9 Topics to Discuss With Your Teen About Sex and Dating
These guidelines can make it a little less awkward–and even more informative!–to talk to your guys and girls about dating responsibly.
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For girls, stress that they have every right to say no to anything sexual or romantic that doesn't feel right to them. They can also say yes when the time comes, but they shouldn't feel pressured to move faster than they want to.
For boys, do what you can to offset cultural pressures to prove their masculinity by having sex and being tough. Boys have tender feelings just like everyone else—make sure your son knows it's normal to care about romantic partners, and to be kind and gentle.
Explain dating and financial responsibility.
Okay, so now that you’ve talked to your kids about all those other difficult and thought-provoking topics, don’t forget to talk about money. Financial responsibility and dating go hand-in-hand. So whether your teenager has a job or an allowance, now’s a good time to touch base about their finances. In Eirene Heidelberger’s words, and as she might have said to her now 14-year-old son, “if you want to have this social life, you need to pay for part of it.”
Talk about how to treat romantic partners.
It's important for parents to talk with teens about how you expect them to treat other people, especially romantic partners. My research with young adults found that teens really want guidance from their parents about this, Whiney says. Don't lecture but do tell them what you believe and why, she advises.
Reiterate consent is everything and more.
The #MeToo movement has made teens much more aware of consent as an issue, but many of them are confused about what consent looks like in practice, Whitney says. Be sure your teen, of any gender, knows that when a partner says “no” or expresses reluctance about any sexual activity, they need to stop. Pressuring someone is not okay. Kids need to know that they have every right to say “no” and be taken seriously. Boys, especially, need to know that failing to respect someone's “no” can have legal ramifications and does serious emotional harm to the other person, Whitney advises. If he wants to be a good guy, he needs to believe his partner when she says “no.” The time is right only when both people say an enthusiastic “yes.”
Ensure your teen knows about safe sex.
It was Kylie Jenner’s pregnancy video on YouTube, “To Our Daughter,” that led to an impromptu check-in between Heidelberger and her son about safe sex. The video, uploaded on Feb. 4, 2018, announced the birth of Jenner’s daughter with her boyfriend, Travis Scott, when they were 20 and 25, respectively.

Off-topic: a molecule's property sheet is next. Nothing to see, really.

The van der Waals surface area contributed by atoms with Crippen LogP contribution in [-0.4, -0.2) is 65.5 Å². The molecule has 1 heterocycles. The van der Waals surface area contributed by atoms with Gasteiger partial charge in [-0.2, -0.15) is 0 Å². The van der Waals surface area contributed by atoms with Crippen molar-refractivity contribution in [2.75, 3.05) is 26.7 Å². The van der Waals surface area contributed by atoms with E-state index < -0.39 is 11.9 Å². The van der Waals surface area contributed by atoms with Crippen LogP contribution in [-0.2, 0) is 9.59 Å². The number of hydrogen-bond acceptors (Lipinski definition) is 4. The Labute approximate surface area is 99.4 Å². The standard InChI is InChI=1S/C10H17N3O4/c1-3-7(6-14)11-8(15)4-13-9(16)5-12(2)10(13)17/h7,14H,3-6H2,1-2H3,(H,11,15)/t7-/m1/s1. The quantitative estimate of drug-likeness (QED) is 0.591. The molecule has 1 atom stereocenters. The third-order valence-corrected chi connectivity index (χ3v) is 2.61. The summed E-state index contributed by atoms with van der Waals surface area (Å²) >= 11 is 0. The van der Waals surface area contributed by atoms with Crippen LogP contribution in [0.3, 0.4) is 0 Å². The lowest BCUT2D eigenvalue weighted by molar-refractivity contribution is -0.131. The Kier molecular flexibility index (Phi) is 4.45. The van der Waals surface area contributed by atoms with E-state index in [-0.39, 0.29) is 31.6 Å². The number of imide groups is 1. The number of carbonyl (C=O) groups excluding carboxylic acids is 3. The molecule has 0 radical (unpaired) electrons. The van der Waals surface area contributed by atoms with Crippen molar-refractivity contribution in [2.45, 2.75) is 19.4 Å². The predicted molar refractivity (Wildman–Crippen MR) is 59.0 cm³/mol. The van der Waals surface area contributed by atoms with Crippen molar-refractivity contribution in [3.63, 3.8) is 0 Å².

“He was like, ‘I can’t believe they had a baby. They’re so young!’”
“I was like, ‘No kidding—you know how to use condoms, right?’”
“He was like, ‘Yeah mom, I know.’”
Heidelberger, a certified parenting coaching specialist who founded GIT Mom (Get It Together, Mom), is a mother of three sons. Her oldest, the 14-year-old, keeps his parents relatively in the loop about his weekly movie dates with his girlfriend. When it comes to talking to her son about sensitive subjects, Heidelberger has a simple approach that works for her.
“Ask one basic question, and just stop talking.” Her advice is to let them structure the conversation, and that means encouraging both their questions for you, and the information they already know. Finally, Heidelberger says, have an exit strategy! Think about the way you’d like to end the conversation, then be ready to gracefully leave the room and move on with your day.
When you start to have these important talks within your family, you will, undoubtedly, feel awkward at first. But as with everything, things get easier with practice. One way to start these conversations, Whitney offers, is to say, “I just want to be on the record that…” or “You probably already know this, but I want to make sure…” However you start, it’s much more important to talk openly than to say everything perfectly.
Growing up means something different to every new generation of young adults. As your children come of age, make your home a place where they can experience those differences without judgement—like, for example, the way they might prefer to text you rather than answer your calls. Preparing for this stretch of parenting can be stressful—but at least you don’t have to be a teenager again.